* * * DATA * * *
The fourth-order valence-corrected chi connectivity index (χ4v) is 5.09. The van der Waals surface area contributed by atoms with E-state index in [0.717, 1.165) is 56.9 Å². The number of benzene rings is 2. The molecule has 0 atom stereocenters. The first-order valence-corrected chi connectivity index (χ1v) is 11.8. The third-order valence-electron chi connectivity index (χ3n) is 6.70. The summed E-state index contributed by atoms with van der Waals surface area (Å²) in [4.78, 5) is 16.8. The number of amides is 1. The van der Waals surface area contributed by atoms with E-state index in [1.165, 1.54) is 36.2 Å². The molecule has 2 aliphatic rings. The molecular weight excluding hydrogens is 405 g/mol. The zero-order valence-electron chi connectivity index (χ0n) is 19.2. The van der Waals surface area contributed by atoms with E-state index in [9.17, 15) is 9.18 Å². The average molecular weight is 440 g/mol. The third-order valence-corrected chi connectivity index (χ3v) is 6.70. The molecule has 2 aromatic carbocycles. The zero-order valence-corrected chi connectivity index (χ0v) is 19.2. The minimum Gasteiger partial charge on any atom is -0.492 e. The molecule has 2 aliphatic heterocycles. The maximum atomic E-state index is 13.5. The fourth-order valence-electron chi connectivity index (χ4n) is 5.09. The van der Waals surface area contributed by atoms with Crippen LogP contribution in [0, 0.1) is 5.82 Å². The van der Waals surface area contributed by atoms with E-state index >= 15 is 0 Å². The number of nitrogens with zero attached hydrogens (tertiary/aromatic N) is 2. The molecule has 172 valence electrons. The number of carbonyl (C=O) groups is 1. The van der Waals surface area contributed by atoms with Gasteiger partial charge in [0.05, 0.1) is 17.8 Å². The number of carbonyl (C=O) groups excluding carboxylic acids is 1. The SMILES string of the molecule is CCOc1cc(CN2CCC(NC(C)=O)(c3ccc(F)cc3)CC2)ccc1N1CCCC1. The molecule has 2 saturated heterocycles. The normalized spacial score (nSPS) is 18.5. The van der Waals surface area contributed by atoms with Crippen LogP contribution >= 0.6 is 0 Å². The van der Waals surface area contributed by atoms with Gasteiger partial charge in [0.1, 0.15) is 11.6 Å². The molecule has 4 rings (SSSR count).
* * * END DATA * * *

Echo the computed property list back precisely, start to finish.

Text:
The fourth-order valence-corrected chi connectivity index (χ4v) is 5.09. The van der Waals surface area contributed by atoms with E-state index in [0.717, 1.165) is 56.9 Å². The number of benzene rings is 2. The molecule has 0 atom stereocenters. The first-order valence-corrected chi connectivity index (χ1v) is 11.8. The third-order valence-electron chi connectivity index (χ3n) is 6.70. The summed E-state index contributed by atoms with van der Waals surface area (Å²) in [4.78, 5) is 16.8. The number of amides is 1. The van der Waals surface area contributed by atoms with E-state index in [1.165, 1.54) is 36.2 Å². The molecule has 2 aliphatic rings. The molecular weight excluding hydrogens is 405 g/mol. The zero-order valence-electron chi connectivity index (χ0n) is 19.2. The van der Waals surface area contributed by atoms with E-state index in [9.17, 15) is 9.18 Å². The average molecular weight is 440 g/mol. The third-order valence-corrected chi connectivity index (χ3v) is 6.70. The molecule has 2 aromatic carbocycles. The zero-order valence-corrected chi connectivity index (χ0v) is 19.2. The minimum Gasteiger partial charge on any atom is -0.492 e. The molecule has 2 aliphatic heterocycles. The maximum atomic E-state index is 13.5. The fourth-order valence-electron chi connectivity index (χ4n) is 5.09. The van der Waals surface area contributed by atoms with Crippen LogP contribution in [0, 0.1) is 5.82 Å². The van der Waals surface area contributed by atoms with E-state index >= 15 is 0 Å². The number of nitrogens with zero attached hydrogens (tertiary/aromatic N) is 2. The molecule has 172 valence electrons. The number of carbonyl (C=O) groups is 1. The van der Waals surface area contributed by atoms with Gasteiger partial charge in [0.05, 0.1) is 17.8 Å². The number of carbonyl (C=O) groups excluding carboxylic acids is 1. The SMILES string of the molecule is CCOc1cc(CN2CCC(NC(C)=O)(c3ccc(F)cc3)CC2)ccc1N1CCCC1. The molecule has 2 saturated heterocycles. The normalized spacial score (nSPS) is 18.5. The van der Waals surface area contributed by atoms with Crippen LogP contribution >= 0.6 is 0 Å². The van der Waals surface area contributed by atoms with Gasteiger partial charge in [0.1, 0.15) is 11.6 Å². The molecule has 4 rings (SSSR count).